Oct 312012
What sort of organisation is the Intergenerational Foundation?

I’ll give my answer and justify it,  then identify how the Intergenerational Foundation could be something more useful: The Intergenerational Foundation is an anti-baby-boomer & anti-pensioner advocacy group, pretending to be concerned with researching and promoting intergenerational fairness and justice. Up-front statements The following 3 quotes are from a single paragraph on the home page: “The Intergenerational Foundation (IF) has been established to promote fairness between generations.” The above sentence is the pretense. (See “Press releases” below). “We believe that each generation should pay its own way, which is not happening at present” From the beginning of the human race, . . . . . . . . . . [Read complete post]

Oct 302012

This topic sometimes gives the appearance of warfare! Falsehoods, exaggerations, glib sound-bites, and selective analysis are hurled around in the hope that some will stick. Rather than identify the policies that need to be adopted to resolve intergenerational problems, (which is beyond my current ability!), I’ll identify some principles to enable the debates to be constructive and productive. First I’ll quote from the last section below, because I think this is the most important of these principles: “Adopt those policies which you would consider fair and just if you knew you would have a second life but you didn’t know . . . . . . . . . . [Read complete post]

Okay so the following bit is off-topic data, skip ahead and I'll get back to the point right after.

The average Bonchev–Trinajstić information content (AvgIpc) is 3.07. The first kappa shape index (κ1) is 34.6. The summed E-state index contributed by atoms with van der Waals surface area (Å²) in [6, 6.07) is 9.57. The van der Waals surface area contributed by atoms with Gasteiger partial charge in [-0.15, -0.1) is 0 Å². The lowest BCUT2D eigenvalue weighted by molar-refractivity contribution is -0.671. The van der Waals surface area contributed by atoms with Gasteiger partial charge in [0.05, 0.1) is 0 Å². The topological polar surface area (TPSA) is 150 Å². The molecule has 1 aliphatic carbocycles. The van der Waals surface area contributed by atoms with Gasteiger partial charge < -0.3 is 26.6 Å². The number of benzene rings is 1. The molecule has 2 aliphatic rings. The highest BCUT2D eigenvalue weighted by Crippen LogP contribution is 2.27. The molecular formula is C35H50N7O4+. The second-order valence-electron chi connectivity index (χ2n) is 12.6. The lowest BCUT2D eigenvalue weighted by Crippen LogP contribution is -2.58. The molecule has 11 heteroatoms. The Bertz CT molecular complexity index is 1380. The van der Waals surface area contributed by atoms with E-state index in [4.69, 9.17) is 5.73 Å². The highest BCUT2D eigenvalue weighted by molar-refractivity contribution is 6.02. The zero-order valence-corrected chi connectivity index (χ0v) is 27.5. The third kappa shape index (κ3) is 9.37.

Sep 022012

From yesterday it is a criminal offense to squat in a residential property, hence my house. Good, and about time! This is a complicated matter, and there are claims from lawyers and people representing squatters that the change to the law is unnecessary because there were already remedies. I said why this was false in my post of nearly a year ago The law on squatting in my house in England. That post also linked to the response I sent to the Government’s 2011 “Squatting Consultation”. Here are comments from 3 points of view: real home owners; empty house owners; . . . . . . . . . . [Read complete post]

Aug 282012

In order to demonstrate how little I understand national and international economical affairs, here is my view of a multi-stage approach to solving Greece’s problems in the Eurozone! Rather than lead up to it with waffle, here is the summary: 1. Help Greece exit from the Eurozone under control, but stay in the EU. 2. Implement something like a Marshall Plan to help Greece become more viable. 3. Allow Greece back in to the Eurozone when it has properly met the criteria. It is pretty obvious that one of the most serious problems for Greece at the moment is that . . . . . . . . . . [Read complete post]

Aug 242012